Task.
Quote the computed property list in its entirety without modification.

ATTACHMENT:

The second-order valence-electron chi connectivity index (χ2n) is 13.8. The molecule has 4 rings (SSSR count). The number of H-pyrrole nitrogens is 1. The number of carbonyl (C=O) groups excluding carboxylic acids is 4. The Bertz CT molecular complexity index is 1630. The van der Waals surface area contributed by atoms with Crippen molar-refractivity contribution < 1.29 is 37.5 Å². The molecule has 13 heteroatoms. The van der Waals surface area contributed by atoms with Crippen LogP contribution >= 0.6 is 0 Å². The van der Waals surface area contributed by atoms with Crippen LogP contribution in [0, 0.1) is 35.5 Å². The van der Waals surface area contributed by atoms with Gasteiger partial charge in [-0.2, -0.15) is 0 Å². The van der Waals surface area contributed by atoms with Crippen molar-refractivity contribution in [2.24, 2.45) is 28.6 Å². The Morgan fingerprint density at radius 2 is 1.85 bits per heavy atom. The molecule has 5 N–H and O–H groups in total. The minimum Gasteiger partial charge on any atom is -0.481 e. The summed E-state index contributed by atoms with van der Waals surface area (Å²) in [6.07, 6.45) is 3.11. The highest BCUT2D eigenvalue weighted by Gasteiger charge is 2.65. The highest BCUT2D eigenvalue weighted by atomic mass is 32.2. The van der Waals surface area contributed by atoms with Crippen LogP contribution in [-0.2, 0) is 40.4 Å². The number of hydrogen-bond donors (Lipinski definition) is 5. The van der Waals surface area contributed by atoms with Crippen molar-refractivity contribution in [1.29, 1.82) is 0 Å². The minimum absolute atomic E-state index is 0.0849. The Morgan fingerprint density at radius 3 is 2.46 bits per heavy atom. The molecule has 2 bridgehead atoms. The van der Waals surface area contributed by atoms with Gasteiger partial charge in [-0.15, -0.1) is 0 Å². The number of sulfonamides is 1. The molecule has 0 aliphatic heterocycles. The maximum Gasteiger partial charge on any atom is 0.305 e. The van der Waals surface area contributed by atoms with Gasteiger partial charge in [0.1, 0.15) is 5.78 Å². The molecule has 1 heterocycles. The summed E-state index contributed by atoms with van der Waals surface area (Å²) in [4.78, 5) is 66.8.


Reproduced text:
The second-order valence-electron chi connectivity index (χ2n) is 13.8. The molecule has 4 rings (SSSR count). The number of H-pyrrole nitrogens is 1. The number of carbonyl (C=O) groups excluding carboxylic acids is 4. The Bertz CT molecular complexity index is 1630. The van der Waals surface area contributed by atoms with Crippen molar-refractivity contribution < 1.29 is 37.5 Å². The molecule has 13 heteroatoms. The van der Waals surface area contributed by atoms with Crippen LogP contribution >= 0.6 is 0 Å². The van der Waals surface area contributed by atoms with Crippen LogP contribution in [0, 0.1) is 35.5 Å². The van der Waals surface area contributed by atoms with Gasteiger partial charge in [-0.2, -0.15) is 0 Å². The van der Waals surface area contributed by atoms with Crippen molar-refractivity contribution in [2.24, 2.45) is 28.6 Å². The Morgan fingerprint density at radius 2 is 1.85 bits per heavy atom. The molecule has 5 N–H and O–H groups in total. The minimum Gasteiger partial charge on any atom is -0.481 e. The summed E-state index contributed by atoms with van der Waals surface area (Å²) in [6.07, 6.45) is 3.11. The highest BCUT2D eigenvalue weighted by Gasteiger charge is 2.65. The highest BCUT2D eigenvalue weighted by atomic mass is 32.2. The van der Waals surface area contributed by atoms with Crippen LogP contribution in [-0.2, 0) is 40.4 Å². The number of hydrogen-bond donors (Lipinski definition) is 5. The van der Waals surface area contributed by atoms with Crippen molar-refractivity contribution in [1.29, 1.82) is 0 Å². The minimum absolute atomic E-state index is 0.0849. The Morgan fingerprint density at radius 3 is 2.46 bits per heavy atom. The molecule has 2 bridgehead atoms. The van der Waals surface area contributed by atoms with Gasteiger partial charge in [-0.15, -0.1) is 0 Å². The number of sulfonamides is 1. The molecule has 0 aliphatic heterocycles. The maximum Gasteiger partial charge on any atom is 0.305 e. The van der Waals surface area contributed by atoms with Gasteiger partial charge in [0.1, 0.15) is 5.78 Å². The molecule has 1 heterocycles. The summed E-state index contributed by atoms with van der Waals surface area (Å²) in [4.78, 5) is 66.8.